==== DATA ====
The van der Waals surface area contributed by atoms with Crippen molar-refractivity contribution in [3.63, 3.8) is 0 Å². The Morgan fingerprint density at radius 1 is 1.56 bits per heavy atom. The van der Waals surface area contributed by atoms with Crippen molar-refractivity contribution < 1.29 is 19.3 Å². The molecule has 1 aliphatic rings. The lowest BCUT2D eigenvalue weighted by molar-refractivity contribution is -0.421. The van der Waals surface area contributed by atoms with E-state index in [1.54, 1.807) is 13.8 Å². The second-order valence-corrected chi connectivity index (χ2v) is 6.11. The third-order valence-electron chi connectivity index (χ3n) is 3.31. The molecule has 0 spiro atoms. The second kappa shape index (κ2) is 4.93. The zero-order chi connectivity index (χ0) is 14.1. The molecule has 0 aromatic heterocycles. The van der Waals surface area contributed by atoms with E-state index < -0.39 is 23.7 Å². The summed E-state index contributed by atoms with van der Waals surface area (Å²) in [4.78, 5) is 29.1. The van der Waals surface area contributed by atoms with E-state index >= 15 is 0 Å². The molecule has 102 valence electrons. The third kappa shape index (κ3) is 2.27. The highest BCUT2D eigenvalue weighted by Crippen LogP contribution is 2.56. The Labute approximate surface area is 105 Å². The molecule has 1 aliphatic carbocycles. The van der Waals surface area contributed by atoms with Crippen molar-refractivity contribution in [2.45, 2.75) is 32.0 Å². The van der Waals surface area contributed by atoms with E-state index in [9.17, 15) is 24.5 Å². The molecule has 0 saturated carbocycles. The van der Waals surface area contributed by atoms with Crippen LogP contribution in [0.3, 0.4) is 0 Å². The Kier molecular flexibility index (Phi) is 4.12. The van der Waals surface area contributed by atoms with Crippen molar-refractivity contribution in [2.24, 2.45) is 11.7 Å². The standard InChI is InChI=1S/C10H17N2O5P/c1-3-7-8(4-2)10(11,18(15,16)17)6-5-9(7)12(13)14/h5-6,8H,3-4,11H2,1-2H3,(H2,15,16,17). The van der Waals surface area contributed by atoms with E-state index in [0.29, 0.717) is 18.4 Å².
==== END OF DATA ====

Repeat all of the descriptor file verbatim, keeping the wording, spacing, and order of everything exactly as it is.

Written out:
The van der Waals surface area contributed by atoms with Crippen molar-refractivity contribution in [3.63, 3.8) is 0 Å². The Morgan fingerprint density at radius 1 is 1.56 bits per heavy atom. The van der Waals surface area contributed by atoms with Crippen molar-refractivity contribution < 1.29 is 19.3 Å². The molecule has 1 aliphatic rings. The lowest BCUT2D eigenvalue weighted by molar-refractivity contribution is -0.421. The van der Waals surface area contributed by atoms with E-state index in [1.54, 1.807) is 13.8 Å². The second-order valence-corrected chi connectivity index (χ2v) is 6.11. The third-order valence-electron chi connectivity index (χ3n) is 3.31. The molecule has 0 spiro atoms. The second kappa shape index (κ2) is 4.93. The zero-order chi connectivity index (χ0) is 14.1. The molecule has 0 aromatic heterocycles. The van der Waals surface area contributed by atoms with E-state index < -0.39 is 23.7 Å². The summed E-state index contributed by atoms with van der Waals surface area (Å²) in [4.78, 5) is 29.1. The van der Waals surface area contributed by atoms with E-state index >= 15 is 0 Å². The molecule has 102 valence electrons. The third kappa shape index (κ3) is 2.27. The highest BCUT2D eigenvalue weighted by Crippen LogP contribution is 2.56. The Labute approximate surface area is 105 Å². The molecule has 1 aliphatic carbocycles. The van der Waals surface area contributed by atoms with Crippen molar-refractivity contribution in [2.45, 2.75) is 32.0 Å². The van der Waals surface area contributed by atoms with E-state index in [9.17, 15) is 24.5 Å². The molecule has 0 saturated carbocycles. The van der Waals surface area contributed by atoms with Crippen LogP contribution in [0.3, 0.4) is 0 Å². The Kier molecular flexibility index (Phi) is 4.12. The van der Waals surface area contributed by atoms with Crippen molar-refractivity contribution in [2.24, 2.45) is 11.7 Å². The standard InChI is InChI=1S/C10H17N2O5P/c1-3-7-8(4-2)10(11,18(15,16)17)6-5-9(7)12(13)14/h5-6,8H,3-4,11H2,1-2H3,(H2,15,16,17). The van der Waals surface area contributed by atoms with E-state index in [0.29, 0.717) is 18.4 Å².